Employers Add 7,400 Jobs in January


Connecticut added 7,400 jobs in January, led by strong gains in the educational and health services and professional and business services sectors.

At 1,703,200 jobs, Connecticut employment is now at its highest point since August 2008.

Employment in the state peaked at 1,720,900 in March 2008, right as the financial crisis sparked a three-year recession.

“The year is off to a promising start,” said CBIA president and CEO Chris DiPentima. “It’s imperative that we seize this opportunity and build on our momentum.”

Gov. Ned Lamont called the job growth numbers “positive news for our economy, but we cannot afford to take our foot off the gas.”

“This data is also a reminder that when the state strengthens our own fiscal health and adopts balanced, gimmick-free budgets—as we have done for the last several years—it gives employers the confidence to expand in our state and add more jobs,” he said in a statement.

Labor Force

Connecticut has now recovered 102% of the 289,100 jobs lost to pandemic disruptions in March and April of 2020.

The state’s labor force—those working and those actively looking for work—also grew by 2,400 in January after growing 0.6% in 2023.

The labor force now has 28,700 fewer people (-1.5%) than in Feb. 2020, with the worker shortage the greatest challenge to economic growth.

Connecticut has 94,000 job openings—more than double where we were 10 years ago—or 1.1 job openings for every unemployed person,” DiPentima said.

Connecticut has 94,000 job openings, more than double the number 10 years ago.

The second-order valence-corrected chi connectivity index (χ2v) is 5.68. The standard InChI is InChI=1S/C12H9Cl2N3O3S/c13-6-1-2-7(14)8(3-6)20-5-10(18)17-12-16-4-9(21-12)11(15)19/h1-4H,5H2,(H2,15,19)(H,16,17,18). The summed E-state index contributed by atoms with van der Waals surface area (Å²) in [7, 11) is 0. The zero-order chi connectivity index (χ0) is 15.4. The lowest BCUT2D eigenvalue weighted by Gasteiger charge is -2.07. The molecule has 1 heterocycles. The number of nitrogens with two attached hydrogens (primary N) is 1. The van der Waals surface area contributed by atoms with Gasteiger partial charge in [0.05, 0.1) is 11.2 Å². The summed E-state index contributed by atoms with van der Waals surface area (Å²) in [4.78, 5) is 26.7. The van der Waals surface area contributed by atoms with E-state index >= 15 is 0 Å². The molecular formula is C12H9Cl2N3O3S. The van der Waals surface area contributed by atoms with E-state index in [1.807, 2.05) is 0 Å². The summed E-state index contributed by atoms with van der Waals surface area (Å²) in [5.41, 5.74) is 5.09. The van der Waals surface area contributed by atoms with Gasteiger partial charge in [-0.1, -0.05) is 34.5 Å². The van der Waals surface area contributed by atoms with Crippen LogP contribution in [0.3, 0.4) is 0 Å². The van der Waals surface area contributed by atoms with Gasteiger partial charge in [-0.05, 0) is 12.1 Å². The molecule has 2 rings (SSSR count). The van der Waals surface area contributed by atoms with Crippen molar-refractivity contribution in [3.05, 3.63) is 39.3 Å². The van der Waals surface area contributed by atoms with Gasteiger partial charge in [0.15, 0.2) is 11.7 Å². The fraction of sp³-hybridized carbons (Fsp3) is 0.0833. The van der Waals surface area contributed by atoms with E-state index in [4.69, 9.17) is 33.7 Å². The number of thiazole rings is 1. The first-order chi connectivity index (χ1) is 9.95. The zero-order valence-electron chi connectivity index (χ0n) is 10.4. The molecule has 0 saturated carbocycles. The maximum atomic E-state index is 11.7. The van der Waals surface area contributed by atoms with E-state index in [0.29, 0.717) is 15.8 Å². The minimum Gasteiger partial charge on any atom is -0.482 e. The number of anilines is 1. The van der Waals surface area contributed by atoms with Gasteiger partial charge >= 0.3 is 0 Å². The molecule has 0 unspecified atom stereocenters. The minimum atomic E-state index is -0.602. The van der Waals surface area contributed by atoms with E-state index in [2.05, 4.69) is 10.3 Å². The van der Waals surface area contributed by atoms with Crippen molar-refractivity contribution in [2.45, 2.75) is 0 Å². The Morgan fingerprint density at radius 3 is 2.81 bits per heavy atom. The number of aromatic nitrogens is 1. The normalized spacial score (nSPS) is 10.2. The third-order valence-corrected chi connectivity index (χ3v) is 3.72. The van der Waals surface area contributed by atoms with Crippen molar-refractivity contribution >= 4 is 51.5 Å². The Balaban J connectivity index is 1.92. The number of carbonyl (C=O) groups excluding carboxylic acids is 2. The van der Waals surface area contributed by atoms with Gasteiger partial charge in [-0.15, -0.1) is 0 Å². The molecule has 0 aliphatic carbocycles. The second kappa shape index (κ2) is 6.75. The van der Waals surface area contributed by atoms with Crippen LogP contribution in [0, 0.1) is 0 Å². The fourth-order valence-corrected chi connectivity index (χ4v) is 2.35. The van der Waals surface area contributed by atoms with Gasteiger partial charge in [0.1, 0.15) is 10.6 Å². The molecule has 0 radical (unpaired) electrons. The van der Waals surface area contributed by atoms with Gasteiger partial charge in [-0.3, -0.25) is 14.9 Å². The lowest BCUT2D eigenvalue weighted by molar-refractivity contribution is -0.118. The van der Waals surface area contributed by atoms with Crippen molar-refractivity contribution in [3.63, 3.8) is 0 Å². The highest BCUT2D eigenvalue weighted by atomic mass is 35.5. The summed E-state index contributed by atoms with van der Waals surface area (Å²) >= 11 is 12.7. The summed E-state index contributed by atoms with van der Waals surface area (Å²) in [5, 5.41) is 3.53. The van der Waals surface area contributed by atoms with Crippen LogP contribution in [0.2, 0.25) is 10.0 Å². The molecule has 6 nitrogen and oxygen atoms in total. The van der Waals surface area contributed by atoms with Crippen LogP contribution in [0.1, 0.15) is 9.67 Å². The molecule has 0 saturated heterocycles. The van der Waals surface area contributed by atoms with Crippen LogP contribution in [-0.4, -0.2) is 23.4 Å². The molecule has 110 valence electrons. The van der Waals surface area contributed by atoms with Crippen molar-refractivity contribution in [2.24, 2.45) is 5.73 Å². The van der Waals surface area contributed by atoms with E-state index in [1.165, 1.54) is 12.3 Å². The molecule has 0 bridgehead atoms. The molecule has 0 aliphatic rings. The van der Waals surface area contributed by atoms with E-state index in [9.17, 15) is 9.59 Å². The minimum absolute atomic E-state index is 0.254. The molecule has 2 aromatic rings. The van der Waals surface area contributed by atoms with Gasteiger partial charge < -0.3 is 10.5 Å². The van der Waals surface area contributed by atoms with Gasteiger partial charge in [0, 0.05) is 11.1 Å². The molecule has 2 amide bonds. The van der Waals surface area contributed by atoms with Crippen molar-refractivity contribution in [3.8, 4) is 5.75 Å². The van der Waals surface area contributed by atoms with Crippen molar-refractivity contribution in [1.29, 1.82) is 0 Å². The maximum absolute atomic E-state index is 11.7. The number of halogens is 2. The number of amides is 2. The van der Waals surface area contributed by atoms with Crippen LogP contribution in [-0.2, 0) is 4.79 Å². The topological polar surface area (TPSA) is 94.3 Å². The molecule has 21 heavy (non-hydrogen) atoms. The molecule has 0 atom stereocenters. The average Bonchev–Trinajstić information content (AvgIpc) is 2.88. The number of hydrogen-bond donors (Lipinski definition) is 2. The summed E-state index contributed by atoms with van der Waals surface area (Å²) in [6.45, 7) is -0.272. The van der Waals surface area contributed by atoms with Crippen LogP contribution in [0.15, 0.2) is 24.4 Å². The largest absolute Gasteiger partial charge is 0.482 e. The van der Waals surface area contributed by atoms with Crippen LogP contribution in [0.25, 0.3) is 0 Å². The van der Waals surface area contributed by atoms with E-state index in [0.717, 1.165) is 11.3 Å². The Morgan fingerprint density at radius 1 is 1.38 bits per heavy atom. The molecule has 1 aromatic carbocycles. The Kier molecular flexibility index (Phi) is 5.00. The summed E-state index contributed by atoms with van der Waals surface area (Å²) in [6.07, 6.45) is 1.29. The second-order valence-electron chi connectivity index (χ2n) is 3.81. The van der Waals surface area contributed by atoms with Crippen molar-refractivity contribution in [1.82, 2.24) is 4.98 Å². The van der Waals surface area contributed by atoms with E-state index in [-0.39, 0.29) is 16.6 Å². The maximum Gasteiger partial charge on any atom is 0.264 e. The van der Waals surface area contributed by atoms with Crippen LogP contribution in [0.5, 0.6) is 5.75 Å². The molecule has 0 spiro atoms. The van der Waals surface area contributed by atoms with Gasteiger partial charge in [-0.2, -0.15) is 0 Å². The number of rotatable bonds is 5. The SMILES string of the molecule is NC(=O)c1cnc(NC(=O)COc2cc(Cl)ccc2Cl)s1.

“As we work through the legislative session, policymakers must remain focused on solutions to solve the labor shortage and continue to address the high costs of living and running a business.

“Providing more affordable healthcare and childcare options, tackling the housing crisis, and improving opportunities for women, immigrants, returning citizens, veterans, and those from underserved and often forgotten communities are critical to making this a top state to live and work.”

The state Department of Labor’s January employment report also revised the 2023 numbers, with the initially reported gain of 22,700 jobs for that year revised down to a net 18,400 new hires.

Connecticut’s unemployment rate increased two-tenths of a point to 4.4% in January. The national rate is 3.7%.

Industry Sectors, Labor Markets

Employment expanded in six of Connecticut’s 10 major industry sectors in January, led by education and health services, which added 4,300 jobs (1.2%).

Professional and business services gained 3,200 positions (1.4%), followed by leisure and hospitality (800; 0.5%), manufacturing (800; 0.5%), government (800; 0.3%), and construction (400; 0.6%).

Information sector job levels were unchanged for the month.

Trade, transportation, and utilities posted the largest declines in January, losing 1,700 jobs or -0.6%, with other services down 1,100 (-1.7%) and financial activities falling by 100 (-0.1%).

Four sectors—professional and business services, construction, education and health services, and trade, transportation, and utilities—have recovered all COVID losses and are in growth mode.

Four of the state’s 10 main industry sectors have recovered all COVID job losses and are in growth mode.

Leisure and hospitality has recovered 95% of pandemic losses, followed by other services (91%), government (89%), manufacturing (82%), and information (54%).

Employment in financial activities, which lost 2,800 jobs in March and April of 2020, has declined by another 2,300 positions since then.

Four of Connecticut’s six major labor market areas posted gains in January, led by Hartford-West Hartford-East Hartford, which added 1,700 jobs (0.3%).

Norwich-New London-Westerly added 900 positions (0.7%), followed by New Haven (900; 0.3%), and Waterbury (200; 0.3%).

Danbury lost 400 jobs (-0.5%), with Bridgeport-Stamford-Norwalk losing 300 (-0.1%).


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